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Massive housing development proposed for Ucluelet’s Hyphocus Island

Paul Rosenau of EKISTICS Town Planning presented a plan to Ucluelet’s Municipal Council on Dec. 7
This artist rendering shows what a future neighbourhood could look like on Ucluelet’s Hyphocus Island. (Image from District of Ucluelet Council Agenda)

A new neighbourhood is being proposed for Ucluelet’s Hyphocus Island.

Paul Rosenau of EKISTICS Town Planning presented a plan to Ucluelet’s Municipal Council on Dec. 7 that proposes roughly 300 units of housing being built on the island with approximately 150 apartment units, 100 townhouses and the remainder being single family homes of a variety of sizes.

“We’re really trying to have an integrated, diverse set of housing types from single-family lots along the edge of the island to much smaller compact duplex lots in the middle, some townhouse units as narrow and affordable as we can make them and also an apartment building that would be a rental project in the centre of the island,” Rosenau said. “We have been exploring and have kind of gone back and forth on the notion of a very small, boutique hotel on that southern tip of say 20 or so units.”

He added commercial retail units, like coffee shops and stores, could also be considered.

He said the company has met with local First Nations, particularly around archaeological work on the site, and plans to conduct more meetings in the New Year.

He said the lot was purchased in 2022 and that the purpose of his presentation on Dec. 7 was to introduce the plan to council with an eye on hosting public open houses to bring the community up to speed and collect feedback on the proposal.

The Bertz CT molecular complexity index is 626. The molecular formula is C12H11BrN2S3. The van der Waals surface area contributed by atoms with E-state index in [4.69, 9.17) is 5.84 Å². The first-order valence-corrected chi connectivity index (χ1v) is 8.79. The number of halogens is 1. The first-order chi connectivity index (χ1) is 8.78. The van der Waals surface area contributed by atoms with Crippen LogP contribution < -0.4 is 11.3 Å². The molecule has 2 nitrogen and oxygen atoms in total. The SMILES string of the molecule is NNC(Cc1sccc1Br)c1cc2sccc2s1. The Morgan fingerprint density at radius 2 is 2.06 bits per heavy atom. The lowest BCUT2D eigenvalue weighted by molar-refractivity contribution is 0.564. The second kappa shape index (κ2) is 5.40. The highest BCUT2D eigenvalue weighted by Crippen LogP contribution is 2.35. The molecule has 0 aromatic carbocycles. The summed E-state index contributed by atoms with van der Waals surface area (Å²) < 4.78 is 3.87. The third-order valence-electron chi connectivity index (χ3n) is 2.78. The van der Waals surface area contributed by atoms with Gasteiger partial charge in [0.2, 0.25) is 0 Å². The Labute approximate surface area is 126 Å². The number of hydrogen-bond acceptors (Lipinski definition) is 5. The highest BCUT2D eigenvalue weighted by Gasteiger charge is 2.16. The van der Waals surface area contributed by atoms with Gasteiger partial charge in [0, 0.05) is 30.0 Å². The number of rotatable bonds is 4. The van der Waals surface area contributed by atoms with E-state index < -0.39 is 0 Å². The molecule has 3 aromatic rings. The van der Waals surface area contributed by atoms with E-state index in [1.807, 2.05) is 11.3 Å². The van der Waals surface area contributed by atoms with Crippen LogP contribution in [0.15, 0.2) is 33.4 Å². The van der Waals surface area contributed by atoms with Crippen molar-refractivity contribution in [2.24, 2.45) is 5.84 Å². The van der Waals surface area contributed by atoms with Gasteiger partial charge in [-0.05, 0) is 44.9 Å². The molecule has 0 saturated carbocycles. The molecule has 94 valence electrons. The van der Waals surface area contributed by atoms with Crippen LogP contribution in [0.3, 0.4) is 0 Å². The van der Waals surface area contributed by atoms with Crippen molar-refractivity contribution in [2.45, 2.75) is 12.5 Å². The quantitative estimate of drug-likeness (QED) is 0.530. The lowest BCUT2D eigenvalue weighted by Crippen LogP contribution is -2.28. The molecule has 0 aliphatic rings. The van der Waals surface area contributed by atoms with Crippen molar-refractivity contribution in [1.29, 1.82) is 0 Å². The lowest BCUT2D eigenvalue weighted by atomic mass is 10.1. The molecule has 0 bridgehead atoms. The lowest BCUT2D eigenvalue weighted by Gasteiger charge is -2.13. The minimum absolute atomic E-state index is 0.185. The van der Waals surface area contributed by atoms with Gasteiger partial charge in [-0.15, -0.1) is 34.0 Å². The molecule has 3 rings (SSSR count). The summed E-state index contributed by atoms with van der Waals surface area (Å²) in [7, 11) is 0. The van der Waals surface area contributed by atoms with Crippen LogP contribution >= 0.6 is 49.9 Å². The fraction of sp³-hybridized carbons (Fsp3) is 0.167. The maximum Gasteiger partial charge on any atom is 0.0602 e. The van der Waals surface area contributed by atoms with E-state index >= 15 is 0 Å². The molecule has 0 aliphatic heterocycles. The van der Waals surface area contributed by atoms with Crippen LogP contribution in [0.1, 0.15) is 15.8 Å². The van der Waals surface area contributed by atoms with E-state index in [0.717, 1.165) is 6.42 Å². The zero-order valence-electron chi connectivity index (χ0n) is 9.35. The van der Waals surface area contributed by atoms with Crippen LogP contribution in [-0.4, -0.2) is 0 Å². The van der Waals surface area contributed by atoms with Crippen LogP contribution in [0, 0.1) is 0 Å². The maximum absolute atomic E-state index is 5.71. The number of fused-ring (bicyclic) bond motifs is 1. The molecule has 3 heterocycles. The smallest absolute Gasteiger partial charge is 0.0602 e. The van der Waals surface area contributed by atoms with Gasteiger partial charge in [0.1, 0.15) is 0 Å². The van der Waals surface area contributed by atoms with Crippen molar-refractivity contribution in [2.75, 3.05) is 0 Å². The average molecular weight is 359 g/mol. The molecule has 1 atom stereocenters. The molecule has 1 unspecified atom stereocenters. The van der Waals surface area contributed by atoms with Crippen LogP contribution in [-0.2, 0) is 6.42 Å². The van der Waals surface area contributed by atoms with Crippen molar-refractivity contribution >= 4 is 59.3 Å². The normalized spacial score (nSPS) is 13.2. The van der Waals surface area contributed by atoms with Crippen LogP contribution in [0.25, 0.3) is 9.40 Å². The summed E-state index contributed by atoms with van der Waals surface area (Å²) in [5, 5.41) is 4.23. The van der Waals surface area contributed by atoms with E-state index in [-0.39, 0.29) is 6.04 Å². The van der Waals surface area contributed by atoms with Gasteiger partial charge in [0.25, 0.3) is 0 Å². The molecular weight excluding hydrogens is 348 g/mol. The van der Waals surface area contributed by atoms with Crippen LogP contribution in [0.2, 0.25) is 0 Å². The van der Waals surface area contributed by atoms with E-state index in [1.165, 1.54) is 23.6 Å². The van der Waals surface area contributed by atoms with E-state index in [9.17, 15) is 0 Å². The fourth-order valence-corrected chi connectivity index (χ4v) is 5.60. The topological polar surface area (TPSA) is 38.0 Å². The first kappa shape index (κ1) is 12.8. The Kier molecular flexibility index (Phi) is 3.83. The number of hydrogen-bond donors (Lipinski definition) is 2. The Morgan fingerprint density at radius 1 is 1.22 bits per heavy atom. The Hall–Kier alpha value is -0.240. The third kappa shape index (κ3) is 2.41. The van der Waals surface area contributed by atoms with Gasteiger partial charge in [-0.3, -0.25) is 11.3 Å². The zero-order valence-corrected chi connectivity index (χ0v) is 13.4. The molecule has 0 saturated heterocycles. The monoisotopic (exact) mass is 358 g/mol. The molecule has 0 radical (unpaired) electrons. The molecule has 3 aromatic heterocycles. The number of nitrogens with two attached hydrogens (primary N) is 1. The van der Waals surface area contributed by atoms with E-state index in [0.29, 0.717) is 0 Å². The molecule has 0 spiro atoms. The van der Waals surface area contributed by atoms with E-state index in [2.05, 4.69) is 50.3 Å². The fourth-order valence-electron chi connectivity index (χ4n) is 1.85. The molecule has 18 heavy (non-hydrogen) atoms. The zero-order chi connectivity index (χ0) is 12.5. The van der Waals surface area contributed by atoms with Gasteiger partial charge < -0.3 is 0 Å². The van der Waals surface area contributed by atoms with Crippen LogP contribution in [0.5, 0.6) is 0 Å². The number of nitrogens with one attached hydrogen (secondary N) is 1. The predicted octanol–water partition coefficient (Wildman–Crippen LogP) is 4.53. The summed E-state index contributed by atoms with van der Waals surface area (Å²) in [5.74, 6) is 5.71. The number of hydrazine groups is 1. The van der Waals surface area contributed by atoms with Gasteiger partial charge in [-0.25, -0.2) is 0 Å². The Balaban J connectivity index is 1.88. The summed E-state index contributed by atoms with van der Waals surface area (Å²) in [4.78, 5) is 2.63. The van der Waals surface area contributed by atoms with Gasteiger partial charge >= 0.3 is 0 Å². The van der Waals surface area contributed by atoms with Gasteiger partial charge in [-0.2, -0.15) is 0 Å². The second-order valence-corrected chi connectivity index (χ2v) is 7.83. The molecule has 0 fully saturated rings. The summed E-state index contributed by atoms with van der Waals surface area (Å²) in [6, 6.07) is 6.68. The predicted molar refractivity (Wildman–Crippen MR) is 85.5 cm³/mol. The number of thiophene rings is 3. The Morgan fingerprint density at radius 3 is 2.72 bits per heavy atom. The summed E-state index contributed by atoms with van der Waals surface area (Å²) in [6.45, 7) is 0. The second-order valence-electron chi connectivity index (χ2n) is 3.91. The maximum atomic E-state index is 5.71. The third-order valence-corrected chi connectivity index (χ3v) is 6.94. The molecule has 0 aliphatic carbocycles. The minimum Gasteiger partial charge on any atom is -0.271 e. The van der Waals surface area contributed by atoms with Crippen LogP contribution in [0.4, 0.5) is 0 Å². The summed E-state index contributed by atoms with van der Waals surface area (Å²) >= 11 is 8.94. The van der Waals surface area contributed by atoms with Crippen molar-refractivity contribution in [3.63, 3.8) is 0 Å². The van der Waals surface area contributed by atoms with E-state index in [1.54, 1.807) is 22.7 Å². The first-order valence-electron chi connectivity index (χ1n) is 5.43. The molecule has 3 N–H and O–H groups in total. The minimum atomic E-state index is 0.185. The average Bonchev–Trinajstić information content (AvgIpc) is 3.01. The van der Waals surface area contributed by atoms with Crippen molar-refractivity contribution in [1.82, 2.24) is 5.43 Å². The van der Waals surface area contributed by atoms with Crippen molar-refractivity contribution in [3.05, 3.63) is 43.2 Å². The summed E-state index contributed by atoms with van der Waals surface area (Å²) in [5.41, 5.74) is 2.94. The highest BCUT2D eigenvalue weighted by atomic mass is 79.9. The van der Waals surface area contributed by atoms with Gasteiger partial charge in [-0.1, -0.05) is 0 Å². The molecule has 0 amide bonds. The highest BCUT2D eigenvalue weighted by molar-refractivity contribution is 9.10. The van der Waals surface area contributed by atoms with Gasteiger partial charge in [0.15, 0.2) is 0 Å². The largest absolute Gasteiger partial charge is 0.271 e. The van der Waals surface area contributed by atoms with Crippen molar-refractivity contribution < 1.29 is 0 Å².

“We’re not asking for anything in particular this evening other than to be able to proceed with taking our concept to the public early in the New Year and to begin going through the process of getting public feedback on some of the ideas that we have for the island,” he said.

He said Hyphocus Island is roughly 34 acres with 1,200 metres of coastline and has varied topography and vegetation within walking distance of schools, shops and services.

He noted the island was a popular fishing and shelter area for the Yuułuʔiłʔatḥ - Ucluelet First Nation as well as burial grounds.

“Of course, in the late ‘60s and early ‘70s, the island was largely logged and pretty much clearcut,” he said. “Later on there was a causeway built to the island and a sanitary sewer main and lagoons that were constructed in and around 1984.”

He explained the island was only accessible via a pedestrian bridge up until 1967 when a landfill causeway was built to facilitate logging operations.